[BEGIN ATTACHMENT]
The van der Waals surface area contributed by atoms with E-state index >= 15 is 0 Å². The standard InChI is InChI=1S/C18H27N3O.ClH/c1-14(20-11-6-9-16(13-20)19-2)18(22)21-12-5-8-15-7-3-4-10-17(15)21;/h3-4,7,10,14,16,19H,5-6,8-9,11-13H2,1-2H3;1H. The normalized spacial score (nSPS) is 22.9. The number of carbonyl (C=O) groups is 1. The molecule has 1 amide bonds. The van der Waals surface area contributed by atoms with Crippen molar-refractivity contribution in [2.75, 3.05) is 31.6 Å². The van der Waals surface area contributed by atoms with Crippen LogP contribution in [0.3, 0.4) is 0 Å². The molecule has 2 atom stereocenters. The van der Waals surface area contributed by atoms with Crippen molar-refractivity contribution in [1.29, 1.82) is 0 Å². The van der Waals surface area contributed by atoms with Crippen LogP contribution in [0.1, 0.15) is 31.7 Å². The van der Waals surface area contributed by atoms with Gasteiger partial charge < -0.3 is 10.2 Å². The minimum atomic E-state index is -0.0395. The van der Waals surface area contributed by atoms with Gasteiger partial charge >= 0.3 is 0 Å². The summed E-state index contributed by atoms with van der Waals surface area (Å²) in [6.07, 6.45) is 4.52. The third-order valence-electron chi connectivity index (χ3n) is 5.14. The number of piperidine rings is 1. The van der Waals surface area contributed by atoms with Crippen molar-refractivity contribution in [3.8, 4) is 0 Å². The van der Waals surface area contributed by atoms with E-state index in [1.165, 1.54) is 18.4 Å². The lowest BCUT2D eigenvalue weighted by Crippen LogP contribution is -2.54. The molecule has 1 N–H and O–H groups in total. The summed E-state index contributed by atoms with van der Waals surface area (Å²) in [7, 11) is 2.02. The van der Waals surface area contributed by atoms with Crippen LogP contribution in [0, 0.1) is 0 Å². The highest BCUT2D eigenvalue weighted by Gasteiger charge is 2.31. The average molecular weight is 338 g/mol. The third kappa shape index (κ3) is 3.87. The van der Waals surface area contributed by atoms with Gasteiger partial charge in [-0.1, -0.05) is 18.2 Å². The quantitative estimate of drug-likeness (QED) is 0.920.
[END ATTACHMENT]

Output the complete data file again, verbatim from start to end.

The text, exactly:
The van der Waals surface area contributed by atoms with E-state index >= 15 is 0 Å². The standard InChI is InChI=1S/C18H27N3O.ClH/c1-14(20-11-6-9-16(13-20)19-2)18(22)21-12-5-8-15-7-3-4-10-17(15)21;/h3-4,7,10,14,16,19H,5-6,8-9,11-13H2,1-2H3;1H. The normalized spacial score (nSPS) is 22.9. The number of carbonyl (C=O) groups is 1. The molecule has 1 amide bonds. The van der Waals surface area contributed by atoms with Crippen molar-refractivity contribution in [2.75, 3.05) is 31.6 Å². The van der Waals surface area contributed by atoms with Crippen LogP contribution in [0.3, 0.4) is 0 Å². The molecule has 2 atom stereocenters. The van der Waals surface area contributed by atoms with Crippen molar-refractivity contribution in [1.29, 1.82) is 0 Å². The van der Waals surface area contributed by atoms with Crippen LogP contribution in [0.1, 0.15) is 31.7 Å². The van der Waals surface area contributed by atoms with Gasteiger partial charge < -0.3 is 10.2 Å². The minimum atomic E-state index is -0.0395. The van der Waals surface area contributed by atoms with Gasteiger partial charge >= 0.3 is 0 Å². The summed E-state index contributed by atoms with van der Waals surface area (Å²) in [6.07, 6.45) is 4.52. The third-order valence-electron chi connectivity index (χ3n) is 5.14. The number of piperidine rings is 1. The van der Waals surface area contributed by atoms with Crippen molar-refractivity contribution in [3.8, 4) is 0 Å². The van der Waals surface area contributed by atoms with E-state index in [1.165, 1.54) is 18.4 Å². The lowest BCUT2D eigenvalue weighted by Crippen LogP contribution is -2.54. The molecule has 1 N–H and O–H groups in total. The summed E-state index contributed by atoms with van der Waals surface area (Å²) in [7, 11) is 2.02. The van der Waals surface area contributed by atoms with Crippen LogP contribution in [0, 0.1) is 0 Å². The highest BCUT2D eigenvalue weighted by Gasteiger charge is 2.31. The average molecular weight is 338 g/mol. The third kappa shape index (κ3) is 3.87. The van der Waals surface area contributed by atoms with Gasteiger partial charge in [-0.1, -0.05) is 18.2 Å². The quantitative estimate of drug-likeness (QED) is 0.920.